Vampires have been seen throughout history as bloodsucking, evil monsters who come out at night to prey upon the innocent by piercing their flesh with their fangs. While this is true, there are more than just this type of literal vampires in literature. In Thomas C. Foster’s How to Read Literature Like a Professor, he describes vampires as any older figure that represents corrupt values who violates young women and leaves them helpless followers in his sin. Although characters in Toni Morrison’s Beloved and Harriet Jacob’s Incidents in the Life of a Slave Girl did not suck anyone’s blood or run away at a glimpse of sunlight, they are still vampires. Slave owners in these novels are vampires as they exploit young women and strip them of their
Betty Parris’s great power throughout Act I can be seen by her ability to single handedly create chaos and hysteria within the town for her own personal gain. Her power can first be viewed after Susanna Walcott explains the possibility of a supernatural cause to Betty’s illness, leading Abigail to advise her Uncle about “the rumor of witchcraft [that] is all about: [She] thinks [he 'd] best go down and deny it [himself]. The parlor’s packed with people,sir” (10). This is the first hint that others in the town believe in the presence and of the beginnings of the hysteria that follows.
The story of Frankenstein, written by Mary Shelley, is a story within a story of Victor Frankenstein warning Robert Walton about the dangers of exploring the unknown by telling him about his own misfortune with creating a monster. Near the middle of Frankenstein’s story, he speaks of his sister/wife’s angst when their servant, Justine, is executed because she confessed to the murder of William, Frankenstein’s brother. In Frankenstein, Shelley uses imagery, rhetorical questioning, and varied syntax to help the reader understand how deeply affected Elizabeth was by Justine’s death. In order to connect with the reader and show how Elizabeth is feeling, Shelley uses imagery. When Elizabeth is explaining her despair to Victor, she compares her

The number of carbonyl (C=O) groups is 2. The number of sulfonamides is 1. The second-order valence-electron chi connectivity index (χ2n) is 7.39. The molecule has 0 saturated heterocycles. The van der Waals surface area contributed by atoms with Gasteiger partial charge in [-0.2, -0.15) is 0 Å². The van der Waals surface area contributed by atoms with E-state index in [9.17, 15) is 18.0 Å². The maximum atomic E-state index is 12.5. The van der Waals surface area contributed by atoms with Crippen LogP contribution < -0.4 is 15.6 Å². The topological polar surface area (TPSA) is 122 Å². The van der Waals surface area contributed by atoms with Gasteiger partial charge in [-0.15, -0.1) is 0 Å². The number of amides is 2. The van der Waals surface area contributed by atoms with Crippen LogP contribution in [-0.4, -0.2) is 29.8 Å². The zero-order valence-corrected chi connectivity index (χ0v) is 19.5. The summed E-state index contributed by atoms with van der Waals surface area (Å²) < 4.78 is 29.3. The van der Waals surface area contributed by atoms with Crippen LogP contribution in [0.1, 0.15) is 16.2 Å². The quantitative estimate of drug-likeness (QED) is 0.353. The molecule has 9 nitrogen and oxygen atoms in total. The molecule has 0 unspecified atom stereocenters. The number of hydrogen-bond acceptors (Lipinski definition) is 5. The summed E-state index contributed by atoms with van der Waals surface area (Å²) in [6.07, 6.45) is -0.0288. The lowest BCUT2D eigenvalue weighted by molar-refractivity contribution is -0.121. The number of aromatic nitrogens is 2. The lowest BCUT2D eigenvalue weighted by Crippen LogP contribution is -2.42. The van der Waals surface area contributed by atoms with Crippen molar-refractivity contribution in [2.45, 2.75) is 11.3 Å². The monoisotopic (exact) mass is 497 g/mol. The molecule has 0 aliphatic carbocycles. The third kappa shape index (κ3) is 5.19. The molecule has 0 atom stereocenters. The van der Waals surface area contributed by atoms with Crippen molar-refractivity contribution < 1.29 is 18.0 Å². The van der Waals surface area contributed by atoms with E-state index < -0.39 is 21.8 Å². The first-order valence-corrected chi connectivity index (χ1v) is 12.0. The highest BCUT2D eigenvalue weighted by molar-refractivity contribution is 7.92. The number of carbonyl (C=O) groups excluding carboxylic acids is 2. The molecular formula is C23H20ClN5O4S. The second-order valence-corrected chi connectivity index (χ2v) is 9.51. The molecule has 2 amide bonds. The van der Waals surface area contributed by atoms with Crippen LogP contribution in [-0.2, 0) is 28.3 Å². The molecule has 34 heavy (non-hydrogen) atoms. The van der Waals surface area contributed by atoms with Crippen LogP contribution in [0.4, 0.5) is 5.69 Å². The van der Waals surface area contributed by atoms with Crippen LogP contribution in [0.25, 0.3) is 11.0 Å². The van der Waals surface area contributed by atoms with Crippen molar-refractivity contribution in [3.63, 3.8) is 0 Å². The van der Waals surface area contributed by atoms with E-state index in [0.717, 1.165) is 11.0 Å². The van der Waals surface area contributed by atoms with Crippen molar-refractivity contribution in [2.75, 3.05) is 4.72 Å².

Humans have the desire to survive when put in dangerous situations. Aubrey had to make the decision of either saving his sister by warning her about Lord Ruthven. The sister he cared about the most fell to the vampire due to the fact that he was scared because his life was on the line. Salem's Lot is interesting because many people towards the end of the novel are turned into vampires. Parkins Gillespie leaves the town on his own accord not wanting to get involved.
As Lucy becomes a vampire, she becomes increasingly sexualized. Like the vampire ladies of Castle Dracula, her repressed sexuality comes to the surface, and she becomes the sexual aggressor, women in 1897 weren 't supposed to be the ones to ask for kisses. They were supposed to be
Novels portrayed by fear, horror, death and mystery are said to be gothic. The genre was originated in the 17th century and was popularized in the 18th century with novels such as “Dracula” by Bram Stoker. It follows the battle between Dracula, a vampire, and a group of men and women trying to stop him from spreading the undead curse. It’s the ultimate battle between good and evil. “Dracula” by Bram Stoker includes traditional elements such as women in distress, supernatural events, and a dark, impending settings that occur in gothic novels.
“Girls Just Wanna Have Fangs” by Sady Doyle is about the criticism and feminism of Stephanie Meyer’s writing style in the Twilight series. Critics flaw the old fashion gender roles and unexciting plotlines. This is mainly because the writings claim to be written without action and more about love. The series allow teenage girls to fantasize about the rivals, vampire Edward and werewolf Jacob, for the love of human Bella. This allows girls to be in the fantasy world, rather than the real world, “where no one has to grow up, where danger is the prelude to a rescue, where boys have no hidden agendas aside from loving you forever” (Doyle 281).